I am breaking one of the rules on leads that I teach here — starting with some variation of “Webster’s dictionary defines…” is one of the older schticks out there, and it shows its age. But I thought I’d get that out of the way before jumping into the real reason for this post.
“Inappropriate” has no place in modern law and policy. Put simply by Supreme Court Justice Harlan, “it is nevertheless often true that one man’s vulgarity is another’s lyric” (Cohen v. California, 403 U.S. 15, 25, 1971).
The word reared its inappropriate head most recently in a Lodi (CA) Unified School District board policy banning social media posts deemed “inappropriate” by administrators. The policy, as covered by the Student Press Law Center, is being protested by students who are crying censorship. The policy applies to students participating in athletics as well as extracurricular activities, including the student newspaper.
California has historically been one of the most student-speech protective states in the country. The state legislature passed a statute protecting the freedom of student expression well before the Hazelwood case of 1988 led a variety of other states to attempt to do the same (few succeeded). The wording of California’s law gives schools the wiggle room to pair regulations with extracurricular activity — hence Lodi’s application to athletics and clubs, but not the student body as a whole.
Regardless, censorship is censorship. Even Lodi’s administrators recognize it — Bear Creek Principal Bill Atterberry said, “Because of the language, there might be some trampling of student First Amendment rights… [b]ut until that’s resolved, safety comes first.”
We get it, cyberbullying = bad. But the word “inappropriate” has the potential to encompass so much more than bullying speech. What happens if a coach decides that a student’s Facebook post on a political issue is “inappropriate” because it doesn’t agree with the coach? What happens if the principal believes a student journalist’s tweet is “inappropriate” because it criticizes school policy?
How about the word “boobies?” Is that inappropriate? The Third Circuit doesn’t think so.
On the other side of the country, an en banc Third Circuit determined a Pennsylvania school cannot censor speech simply because it “has the potential to offend.” In a 9-5 decision, the court sided with a group of students who were banned from wearing “I (heart) Boobies” bracelets in support of breast cancer awareness and research.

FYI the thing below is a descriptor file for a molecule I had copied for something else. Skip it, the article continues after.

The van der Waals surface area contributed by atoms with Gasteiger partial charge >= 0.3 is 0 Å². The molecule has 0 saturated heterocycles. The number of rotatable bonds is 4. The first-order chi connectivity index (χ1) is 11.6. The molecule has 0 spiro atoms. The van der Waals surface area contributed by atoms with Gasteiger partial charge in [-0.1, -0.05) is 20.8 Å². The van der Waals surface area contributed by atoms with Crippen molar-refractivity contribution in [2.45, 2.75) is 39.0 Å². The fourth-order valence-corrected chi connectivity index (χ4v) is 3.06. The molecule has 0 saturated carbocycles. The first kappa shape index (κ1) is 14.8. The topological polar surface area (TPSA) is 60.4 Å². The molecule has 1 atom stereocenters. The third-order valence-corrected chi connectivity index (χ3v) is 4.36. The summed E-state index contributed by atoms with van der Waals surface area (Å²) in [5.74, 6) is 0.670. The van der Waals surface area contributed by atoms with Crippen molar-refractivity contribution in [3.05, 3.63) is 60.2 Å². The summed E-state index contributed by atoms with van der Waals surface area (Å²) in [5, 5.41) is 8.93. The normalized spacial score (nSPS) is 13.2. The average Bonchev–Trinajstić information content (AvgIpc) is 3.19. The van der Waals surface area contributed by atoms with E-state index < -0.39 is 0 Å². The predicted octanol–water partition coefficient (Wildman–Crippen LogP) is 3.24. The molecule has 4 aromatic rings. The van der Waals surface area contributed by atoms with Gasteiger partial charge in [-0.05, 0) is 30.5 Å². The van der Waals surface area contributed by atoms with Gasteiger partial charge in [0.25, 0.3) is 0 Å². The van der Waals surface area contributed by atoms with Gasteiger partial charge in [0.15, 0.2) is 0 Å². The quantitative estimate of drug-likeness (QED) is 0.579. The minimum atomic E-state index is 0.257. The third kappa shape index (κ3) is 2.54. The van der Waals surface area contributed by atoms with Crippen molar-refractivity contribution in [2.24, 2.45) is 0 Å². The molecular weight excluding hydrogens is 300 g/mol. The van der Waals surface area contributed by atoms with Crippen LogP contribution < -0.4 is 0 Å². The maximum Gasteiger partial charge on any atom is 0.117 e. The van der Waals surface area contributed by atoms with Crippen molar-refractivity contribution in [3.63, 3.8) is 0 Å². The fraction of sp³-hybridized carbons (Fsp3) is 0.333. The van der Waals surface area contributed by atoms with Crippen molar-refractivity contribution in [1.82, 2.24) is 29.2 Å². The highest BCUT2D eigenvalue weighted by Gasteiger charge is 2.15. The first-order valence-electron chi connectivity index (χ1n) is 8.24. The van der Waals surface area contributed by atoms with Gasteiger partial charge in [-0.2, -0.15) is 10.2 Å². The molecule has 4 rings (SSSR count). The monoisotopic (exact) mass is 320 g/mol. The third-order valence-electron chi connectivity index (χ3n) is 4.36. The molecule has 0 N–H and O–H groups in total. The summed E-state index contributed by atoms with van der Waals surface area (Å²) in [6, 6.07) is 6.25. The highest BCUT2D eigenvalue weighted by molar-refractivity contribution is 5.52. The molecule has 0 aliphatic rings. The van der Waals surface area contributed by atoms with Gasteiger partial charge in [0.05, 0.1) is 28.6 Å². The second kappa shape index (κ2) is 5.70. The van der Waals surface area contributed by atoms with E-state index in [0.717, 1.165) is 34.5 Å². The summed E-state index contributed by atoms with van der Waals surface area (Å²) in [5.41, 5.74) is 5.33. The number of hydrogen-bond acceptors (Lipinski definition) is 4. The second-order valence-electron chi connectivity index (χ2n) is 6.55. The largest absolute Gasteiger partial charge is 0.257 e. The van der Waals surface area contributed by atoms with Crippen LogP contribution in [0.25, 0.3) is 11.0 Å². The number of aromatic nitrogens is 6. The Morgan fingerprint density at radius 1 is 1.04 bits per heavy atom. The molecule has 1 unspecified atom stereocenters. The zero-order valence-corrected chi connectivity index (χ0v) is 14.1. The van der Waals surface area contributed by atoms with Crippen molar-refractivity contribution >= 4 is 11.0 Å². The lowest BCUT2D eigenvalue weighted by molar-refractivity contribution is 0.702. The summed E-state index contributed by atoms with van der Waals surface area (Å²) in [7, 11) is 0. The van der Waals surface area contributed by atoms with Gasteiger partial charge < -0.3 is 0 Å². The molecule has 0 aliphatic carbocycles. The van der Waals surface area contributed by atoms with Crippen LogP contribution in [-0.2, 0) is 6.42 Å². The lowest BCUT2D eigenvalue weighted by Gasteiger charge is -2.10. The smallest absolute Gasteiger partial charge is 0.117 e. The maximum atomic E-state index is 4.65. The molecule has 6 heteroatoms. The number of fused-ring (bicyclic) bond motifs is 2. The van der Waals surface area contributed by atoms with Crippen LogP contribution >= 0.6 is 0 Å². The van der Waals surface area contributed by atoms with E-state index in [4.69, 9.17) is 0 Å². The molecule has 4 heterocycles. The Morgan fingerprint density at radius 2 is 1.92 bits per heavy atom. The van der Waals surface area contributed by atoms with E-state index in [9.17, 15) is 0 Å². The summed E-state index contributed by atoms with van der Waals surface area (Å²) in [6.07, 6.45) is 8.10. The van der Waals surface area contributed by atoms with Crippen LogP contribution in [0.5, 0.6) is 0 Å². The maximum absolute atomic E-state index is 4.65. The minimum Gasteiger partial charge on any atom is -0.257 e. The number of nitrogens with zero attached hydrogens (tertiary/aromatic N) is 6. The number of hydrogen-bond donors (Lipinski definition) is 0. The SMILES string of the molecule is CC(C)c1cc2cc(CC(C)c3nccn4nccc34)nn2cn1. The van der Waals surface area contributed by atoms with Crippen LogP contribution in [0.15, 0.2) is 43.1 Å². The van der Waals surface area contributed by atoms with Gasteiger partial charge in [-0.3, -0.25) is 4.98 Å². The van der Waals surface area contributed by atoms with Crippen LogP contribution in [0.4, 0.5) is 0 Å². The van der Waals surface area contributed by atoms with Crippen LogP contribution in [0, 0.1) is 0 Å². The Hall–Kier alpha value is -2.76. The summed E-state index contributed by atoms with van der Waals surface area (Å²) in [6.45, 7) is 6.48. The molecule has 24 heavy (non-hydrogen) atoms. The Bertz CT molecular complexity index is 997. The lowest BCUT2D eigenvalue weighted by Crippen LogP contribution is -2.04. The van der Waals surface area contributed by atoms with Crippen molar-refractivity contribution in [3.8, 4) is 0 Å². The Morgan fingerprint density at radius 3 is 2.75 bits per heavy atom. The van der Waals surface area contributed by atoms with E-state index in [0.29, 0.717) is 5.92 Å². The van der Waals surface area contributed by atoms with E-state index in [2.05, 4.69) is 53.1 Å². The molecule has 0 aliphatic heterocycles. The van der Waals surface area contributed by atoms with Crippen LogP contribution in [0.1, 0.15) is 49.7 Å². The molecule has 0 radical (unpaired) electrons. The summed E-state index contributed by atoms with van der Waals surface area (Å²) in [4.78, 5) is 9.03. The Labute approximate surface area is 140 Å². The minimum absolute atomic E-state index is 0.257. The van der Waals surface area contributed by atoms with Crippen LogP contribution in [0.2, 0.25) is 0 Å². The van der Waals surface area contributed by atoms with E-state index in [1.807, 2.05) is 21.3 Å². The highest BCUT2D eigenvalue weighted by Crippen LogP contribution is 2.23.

“Schools cannot avoid teaching our citizens-in-training how to appropriately navigate the ‘marketplace of ideas,’” wrote Circuit Court Judge D. Brooks Smith in the majority opinion. “Just because letting in one idea might invite even more difficult judgment calls about other ideas cannot justify suppressing speech of genuine social value.”
I would not be shocked or surprised if some of those Easton Area School District students claiming First Amendment protection wore the bracelets simply for the word “boobies” (cue giggle). They may be citizens-in-training, but they’re also teenagers, and teenagers mature at different rates. That doesn’t make their argument any less valid. It’s a message about an important social and medical issue, one that many of their mothers, grandmothers, aunts, cousins, sisters and friends will face (as well as the menfolk in their lives, whose statistically lower rates of breast cancer do not make them any less real).
The fact that this case made it into federal courts shows that someone felt the word “boobies” was offensive. Thousands of dollars in legal fees later, the Third Circuit says the message isn’t. Lodi Unified School District wants to ban speech that’s “inappropriate.” It’s a lawsuit waiting to be filed.
Cruelty in online speech is a real problem. Anonymity combined with instant dissemination make it far too easy to speak in haste without the crucial reflection time that those of us in the pre-social media days had to ask “does this need to be said? Does it need to said by me? Does it need to be said by me now?”
But using vague terms like “inappropriate” are not the way to reduce cyberbullying. It raises the specter of viewpoint discrimination, an “enclave of totalitarianism,” a “pall of orthodoxy” over the academic environment. The intentions may be good, but the process is not.
“Inappropriate.” Merriam-Webster.com. Merriam-Webster, n.d. Web. 6 Aug. 2013. <http://www.merriam-webster.com/dictionary/inappropriate>.